Molecular clue to memory decline

A molecule that accumulates in the blood with age may be linked to cognitive decline, said scientists Monday who mooted hopes of a memory-restoring treatment. The protein, dubbed B2M, is found in higher concentrations in the blood and cerebral spinal fluid of ageing humans, they said. And in mice, inhibiting B2M improved learning and memory in lab experiments.
"We are very excited about the findings because it indicates that there are two ways to potentially reverse age-related cognitive impairments," study co-author Saul Villeda of the University of California San Francisco told AFP.
"One is to introduce pro-youthful blood factors and the other is to therapeutically target pro-ageing factors" like B2M, he said by email. Villeda had participated in another study, published last year, which found that injections of juvenile mouse blood boosted learning and memory in older rodents.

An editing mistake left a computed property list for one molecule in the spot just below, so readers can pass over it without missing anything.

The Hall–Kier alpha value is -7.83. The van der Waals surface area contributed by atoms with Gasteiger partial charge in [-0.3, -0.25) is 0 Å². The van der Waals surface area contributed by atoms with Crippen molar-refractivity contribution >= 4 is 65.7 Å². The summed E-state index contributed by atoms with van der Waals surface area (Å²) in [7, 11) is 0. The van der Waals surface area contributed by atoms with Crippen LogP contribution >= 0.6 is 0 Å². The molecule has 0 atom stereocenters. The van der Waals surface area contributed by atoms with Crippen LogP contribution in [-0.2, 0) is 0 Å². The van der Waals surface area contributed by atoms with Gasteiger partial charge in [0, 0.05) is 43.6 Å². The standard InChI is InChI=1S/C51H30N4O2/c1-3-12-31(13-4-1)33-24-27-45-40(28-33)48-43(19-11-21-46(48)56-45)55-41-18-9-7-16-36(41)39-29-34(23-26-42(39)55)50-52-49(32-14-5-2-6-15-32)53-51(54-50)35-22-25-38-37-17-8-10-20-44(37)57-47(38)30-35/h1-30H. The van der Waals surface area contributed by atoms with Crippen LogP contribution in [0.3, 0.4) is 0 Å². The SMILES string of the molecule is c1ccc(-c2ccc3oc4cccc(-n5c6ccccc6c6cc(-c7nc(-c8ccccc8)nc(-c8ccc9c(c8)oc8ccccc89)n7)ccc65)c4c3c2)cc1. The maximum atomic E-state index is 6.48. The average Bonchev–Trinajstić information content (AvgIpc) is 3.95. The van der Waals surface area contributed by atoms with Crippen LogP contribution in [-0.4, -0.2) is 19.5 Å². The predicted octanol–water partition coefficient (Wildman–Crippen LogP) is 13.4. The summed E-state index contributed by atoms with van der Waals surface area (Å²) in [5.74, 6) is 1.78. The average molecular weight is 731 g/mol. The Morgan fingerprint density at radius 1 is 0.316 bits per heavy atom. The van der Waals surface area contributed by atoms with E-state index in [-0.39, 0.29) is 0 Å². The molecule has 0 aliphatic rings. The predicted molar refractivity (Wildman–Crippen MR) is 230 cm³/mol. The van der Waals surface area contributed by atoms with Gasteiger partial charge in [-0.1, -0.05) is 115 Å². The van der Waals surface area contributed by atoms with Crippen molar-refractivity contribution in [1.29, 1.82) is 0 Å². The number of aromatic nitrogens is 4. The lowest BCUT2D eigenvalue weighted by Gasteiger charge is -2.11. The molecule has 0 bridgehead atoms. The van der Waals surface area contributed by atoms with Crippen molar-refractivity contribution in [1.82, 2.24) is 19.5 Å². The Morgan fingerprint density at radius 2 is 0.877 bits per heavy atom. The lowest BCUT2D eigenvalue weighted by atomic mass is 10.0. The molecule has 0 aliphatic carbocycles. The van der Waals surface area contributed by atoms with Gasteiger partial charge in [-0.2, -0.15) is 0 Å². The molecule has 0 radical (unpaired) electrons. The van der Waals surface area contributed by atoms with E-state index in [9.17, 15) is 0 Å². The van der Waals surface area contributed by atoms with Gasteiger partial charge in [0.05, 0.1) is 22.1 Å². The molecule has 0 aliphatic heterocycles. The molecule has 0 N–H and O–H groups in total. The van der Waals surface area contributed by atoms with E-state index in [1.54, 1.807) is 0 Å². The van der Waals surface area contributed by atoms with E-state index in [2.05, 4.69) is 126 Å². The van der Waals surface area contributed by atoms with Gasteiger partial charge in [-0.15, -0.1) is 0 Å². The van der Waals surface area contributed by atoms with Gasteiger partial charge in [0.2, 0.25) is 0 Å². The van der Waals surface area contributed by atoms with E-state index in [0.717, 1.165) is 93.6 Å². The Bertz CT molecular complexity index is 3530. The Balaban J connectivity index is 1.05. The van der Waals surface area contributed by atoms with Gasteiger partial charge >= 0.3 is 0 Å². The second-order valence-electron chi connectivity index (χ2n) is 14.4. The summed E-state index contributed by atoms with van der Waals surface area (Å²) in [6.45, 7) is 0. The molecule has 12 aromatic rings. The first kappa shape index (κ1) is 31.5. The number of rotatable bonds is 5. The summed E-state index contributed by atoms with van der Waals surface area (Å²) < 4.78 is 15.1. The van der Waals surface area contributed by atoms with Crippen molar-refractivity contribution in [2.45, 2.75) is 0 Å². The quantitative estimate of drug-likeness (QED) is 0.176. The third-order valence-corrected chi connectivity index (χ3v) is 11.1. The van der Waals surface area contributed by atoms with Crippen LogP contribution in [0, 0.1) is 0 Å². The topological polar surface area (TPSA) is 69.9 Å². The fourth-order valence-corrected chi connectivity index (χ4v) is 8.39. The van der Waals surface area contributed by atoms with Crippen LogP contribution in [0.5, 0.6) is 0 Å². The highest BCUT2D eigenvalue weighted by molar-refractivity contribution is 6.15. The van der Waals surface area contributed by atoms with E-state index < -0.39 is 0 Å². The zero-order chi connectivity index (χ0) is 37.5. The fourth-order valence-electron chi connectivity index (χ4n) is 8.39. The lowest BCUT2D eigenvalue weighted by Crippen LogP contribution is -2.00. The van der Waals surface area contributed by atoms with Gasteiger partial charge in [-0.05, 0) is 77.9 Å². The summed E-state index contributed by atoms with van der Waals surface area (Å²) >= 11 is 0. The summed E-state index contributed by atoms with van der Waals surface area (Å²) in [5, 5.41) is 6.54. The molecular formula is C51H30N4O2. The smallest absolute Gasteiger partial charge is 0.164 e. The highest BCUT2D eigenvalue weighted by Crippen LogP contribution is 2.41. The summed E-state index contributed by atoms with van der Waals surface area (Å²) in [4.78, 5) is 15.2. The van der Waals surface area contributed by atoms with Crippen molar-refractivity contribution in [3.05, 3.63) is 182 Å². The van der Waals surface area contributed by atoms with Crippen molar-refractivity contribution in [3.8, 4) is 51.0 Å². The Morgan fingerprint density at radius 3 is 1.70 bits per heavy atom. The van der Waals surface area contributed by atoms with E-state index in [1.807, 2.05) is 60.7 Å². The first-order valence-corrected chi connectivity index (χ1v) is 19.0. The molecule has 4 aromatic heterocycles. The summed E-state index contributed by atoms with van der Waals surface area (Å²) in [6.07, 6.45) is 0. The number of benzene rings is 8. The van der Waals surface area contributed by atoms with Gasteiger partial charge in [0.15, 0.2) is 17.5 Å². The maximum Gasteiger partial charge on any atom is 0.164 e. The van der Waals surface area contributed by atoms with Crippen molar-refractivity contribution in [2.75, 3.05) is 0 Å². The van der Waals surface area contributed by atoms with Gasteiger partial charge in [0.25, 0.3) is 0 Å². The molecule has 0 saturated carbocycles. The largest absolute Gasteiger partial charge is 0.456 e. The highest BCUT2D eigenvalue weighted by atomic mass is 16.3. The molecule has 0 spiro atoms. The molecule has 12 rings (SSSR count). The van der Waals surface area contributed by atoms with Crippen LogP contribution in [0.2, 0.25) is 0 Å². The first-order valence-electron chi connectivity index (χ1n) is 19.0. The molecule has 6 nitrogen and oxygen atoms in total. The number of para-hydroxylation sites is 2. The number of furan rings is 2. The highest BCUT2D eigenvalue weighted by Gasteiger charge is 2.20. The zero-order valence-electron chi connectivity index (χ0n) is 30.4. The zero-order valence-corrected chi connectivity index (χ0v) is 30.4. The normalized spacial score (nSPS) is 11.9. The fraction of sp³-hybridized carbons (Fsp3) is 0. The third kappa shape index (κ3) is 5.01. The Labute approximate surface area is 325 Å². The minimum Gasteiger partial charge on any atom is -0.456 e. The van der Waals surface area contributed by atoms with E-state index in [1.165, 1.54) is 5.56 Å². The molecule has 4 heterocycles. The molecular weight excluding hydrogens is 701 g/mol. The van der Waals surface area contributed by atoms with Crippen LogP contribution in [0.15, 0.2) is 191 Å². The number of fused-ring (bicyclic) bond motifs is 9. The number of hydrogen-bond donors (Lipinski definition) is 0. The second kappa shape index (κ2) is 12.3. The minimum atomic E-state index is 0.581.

Scientists measure the animals’ ability to remember cues indicating the position of hidden platforms in water, similar to having to recall physical landmarks to remember where you left your car in a parking lot, a function that declines with age.
Old mice who received young blood in the first study could find the hidden platforms easier, though it was not clear why or how. Ageing is associated with a progressive decline in cognitive function, and slower regeneration of message-relaying neurons in the brain.